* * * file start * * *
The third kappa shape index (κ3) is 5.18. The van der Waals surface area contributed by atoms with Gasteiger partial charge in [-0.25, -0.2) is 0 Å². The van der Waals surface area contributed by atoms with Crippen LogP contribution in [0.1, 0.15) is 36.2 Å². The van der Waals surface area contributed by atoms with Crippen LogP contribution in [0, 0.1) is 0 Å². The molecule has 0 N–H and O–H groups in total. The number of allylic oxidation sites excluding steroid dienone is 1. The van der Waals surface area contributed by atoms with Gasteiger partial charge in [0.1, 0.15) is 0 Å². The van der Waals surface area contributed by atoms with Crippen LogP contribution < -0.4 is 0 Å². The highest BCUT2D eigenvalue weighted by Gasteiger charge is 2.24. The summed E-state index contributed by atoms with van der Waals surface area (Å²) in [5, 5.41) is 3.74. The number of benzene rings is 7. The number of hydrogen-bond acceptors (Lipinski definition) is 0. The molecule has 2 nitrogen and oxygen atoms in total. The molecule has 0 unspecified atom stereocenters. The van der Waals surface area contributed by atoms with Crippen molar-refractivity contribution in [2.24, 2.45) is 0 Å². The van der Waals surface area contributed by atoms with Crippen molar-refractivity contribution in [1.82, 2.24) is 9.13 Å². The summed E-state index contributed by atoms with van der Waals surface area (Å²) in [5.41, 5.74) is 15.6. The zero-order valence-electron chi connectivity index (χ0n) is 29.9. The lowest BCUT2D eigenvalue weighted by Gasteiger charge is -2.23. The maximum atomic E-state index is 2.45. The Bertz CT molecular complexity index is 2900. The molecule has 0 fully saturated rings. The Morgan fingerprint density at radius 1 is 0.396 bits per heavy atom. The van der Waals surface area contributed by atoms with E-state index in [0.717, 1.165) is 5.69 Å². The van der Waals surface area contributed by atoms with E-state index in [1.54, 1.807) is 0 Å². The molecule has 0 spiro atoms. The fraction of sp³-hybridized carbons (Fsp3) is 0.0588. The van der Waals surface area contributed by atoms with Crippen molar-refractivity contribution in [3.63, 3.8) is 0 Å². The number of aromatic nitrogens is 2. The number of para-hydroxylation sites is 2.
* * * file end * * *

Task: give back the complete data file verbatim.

The third kappa shape index (κ3) is 5.18. The van der Waals surface area contributed by atoms with Gasteiger partial charge in [-0.25, -0.2) is 0 Å². The van der Waals surface area contributed by atoms with Crippen LogP contribution in [0.1, 0.15) is 36.2 Å². The van der Waals surface area contributed by atoms with Crippen LogP contribution in [0, 0.1) is 0 Å². The molecule has 0 N–H and O–H groups in total. The number of allylic oxidation sites excluding steroid dienone is 1. The van der Waals surface area contributed by atoms with Gasteiger partial charge in [0.1, 0.15) is 0 Å². The van der Waals surface area contributed by atoms with Crippen LogP contribution < -0.4 is 0 Å². The highest BCUT2D eigenvalue weighted by Gasteiger charge is 2.24. The summed E-state index contributed by atoms with van der Waals surface area (Å²) in [5, 5.41) is 3.74. The number of benzene rings is 7. The number of hydrogen-bond acceptors (Lipinski definition) is 0. The molecule has 2 nitrogen and oxygen atoms in total. The molecule has 0 unspecified atom stereocenters. The van der Waals surface area contributed by atoms with Crippen molar-refractivity contribution in [2.24, 2.45) is 0 Å². The van der Waals surface area contributed by atoms with Crippen molar-refractivity contribution in [1.82, 2.24) is 9.13 Å². The summed E-state index contributed by atoms with van der Waals surface area (Å²) in [5.41, 5.74) is 15.6. The zero-order valence-electron chi connectivity index (χ0n) is 29.9. The lowest BCUT2D eigenvalue weighted by Gasteiger charge is -2.23. The maximum atomic E-state index is 2.45. The Bertz CT molecular complexity index is 2900. The molecule has 0 fully saturated rings. The Morgan fingerprint density at radius 1 is 0.396 bits per heavy atom. The van der Waals surface area contributed by atoms with E-state index in [0.717, 1.165) is 5.69 Å². The van der Waals surface area contributed by atoms with E-state index in [1.54, 1.807) is 0 Å². The molecule has 0 spiro atoms. The fraction of sp³-hybridized carbons (Fsp3) is 0.0588. The van der Waals surface area contributed by atoms with Crippen molar-refractivity contribution in [3.63, 3.8) is 0 Å². The number of aromatic nitrogens is 2. The number of para-hydroxylation sites is 2.